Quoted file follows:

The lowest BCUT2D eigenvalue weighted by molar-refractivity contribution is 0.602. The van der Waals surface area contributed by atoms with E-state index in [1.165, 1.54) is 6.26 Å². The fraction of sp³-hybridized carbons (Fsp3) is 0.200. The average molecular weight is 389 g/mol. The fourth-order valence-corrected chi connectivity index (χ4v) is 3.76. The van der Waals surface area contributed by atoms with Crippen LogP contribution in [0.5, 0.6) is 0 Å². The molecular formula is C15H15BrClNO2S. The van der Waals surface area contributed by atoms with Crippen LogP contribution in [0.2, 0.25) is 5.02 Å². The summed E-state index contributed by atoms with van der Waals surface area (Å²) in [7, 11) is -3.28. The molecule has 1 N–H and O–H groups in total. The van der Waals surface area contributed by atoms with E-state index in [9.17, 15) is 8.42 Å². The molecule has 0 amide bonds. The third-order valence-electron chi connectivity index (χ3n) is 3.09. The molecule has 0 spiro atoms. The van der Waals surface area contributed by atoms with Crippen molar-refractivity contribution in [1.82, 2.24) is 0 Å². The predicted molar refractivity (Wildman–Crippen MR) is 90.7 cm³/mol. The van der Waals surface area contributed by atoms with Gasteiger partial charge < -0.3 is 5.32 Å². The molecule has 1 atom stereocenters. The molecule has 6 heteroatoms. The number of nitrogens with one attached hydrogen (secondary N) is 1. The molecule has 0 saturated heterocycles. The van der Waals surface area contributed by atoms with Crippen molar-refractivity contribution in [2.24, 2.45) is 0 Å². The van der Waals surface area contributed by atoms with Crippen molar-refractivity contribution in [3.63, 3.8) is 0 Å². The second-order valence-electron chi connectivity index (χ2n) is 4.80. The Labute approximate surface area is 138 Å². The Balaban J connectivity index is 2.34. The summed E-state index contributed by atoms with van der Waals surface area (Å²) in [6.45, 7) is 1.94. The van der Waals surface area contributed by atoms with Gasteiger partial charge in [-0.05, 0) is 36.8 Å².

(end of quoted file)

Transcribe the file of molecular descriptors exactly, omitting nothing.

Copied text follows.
The lowest BCUT2D eigenvalue weighted by molar-refractivity contribution is 0.602. The van der Waals surface area contributed by atoms with E-state index in [1.165, 1.54) is 6.26 Å². The fraction of sp³-hybridized carbons (Fsp3) is 0.200. The average molecular weight is 389 g/mol. The fourth-order valence-corrected chi connectivity index (χ4v) is 3.76. The van der Waals surface area contributed by atoms with Crippen LogP contribution in [0.5, 0.6) is 0 Å². The molecular formula is C15H15BrClNO2S. The van der Waals surface area contributed by atoms with Crippen LogP contribution in [0.2, 0.25) is 5.02 Å². The summed E-state index contributed by atoms with van der Waals surface area (Å²) in [7, 11) is -3.28. The molecule has 1 N–H and O–H groups in total. The van der Waals surface area contributed by atoms with E-state index in [9.17, 15) is 8.42 Å². The molecule has 0 amide bonds. The third-order valence-electron chi connectivity index (χ3n) is 3.09. The molecule has 0 spiro atoms. The van der Waals surface area contributed by atoms with Crippen molar-refractivity contribution in [1.82, 2.24) is 0 Å². The predicted molar refractivity (Wildman–Crippen MR) is 90.7 cm³/mol. The van der Waals surface area contributed by atoms with Gasteiger partial charge < -0.3 is 5.32 Å². The molecule has 1 atom stereocenters. The molecule has 6 heteroatoms. The number of nitrogens with one attached hydrogen (secondary N) is 1. The molecule has 0 saturated heterocycles. The van der Waals surface area contributed by atoms with Crippen molar-refractivity contribution in [2.24, 2.45) is 0 Å². The van der Waals surface area contributed by atoms with Crippen molar-refractivity contribution in [3.63, 3.8) is 0 Å². The second-order valence-electron chi connectivity index (χ2n) is 4.80. The Labute approximate surface area is 138 Å². The Balaban J connectivity index is 2.34. The summed E-state index contributed by atoms with van der Waals surface area (Å²) in [6.45, 7) is 1.94. The van der Waals surface area contributed by atoms with Gasteiger partial charge in [-0.05, 0) is 36.8 Å².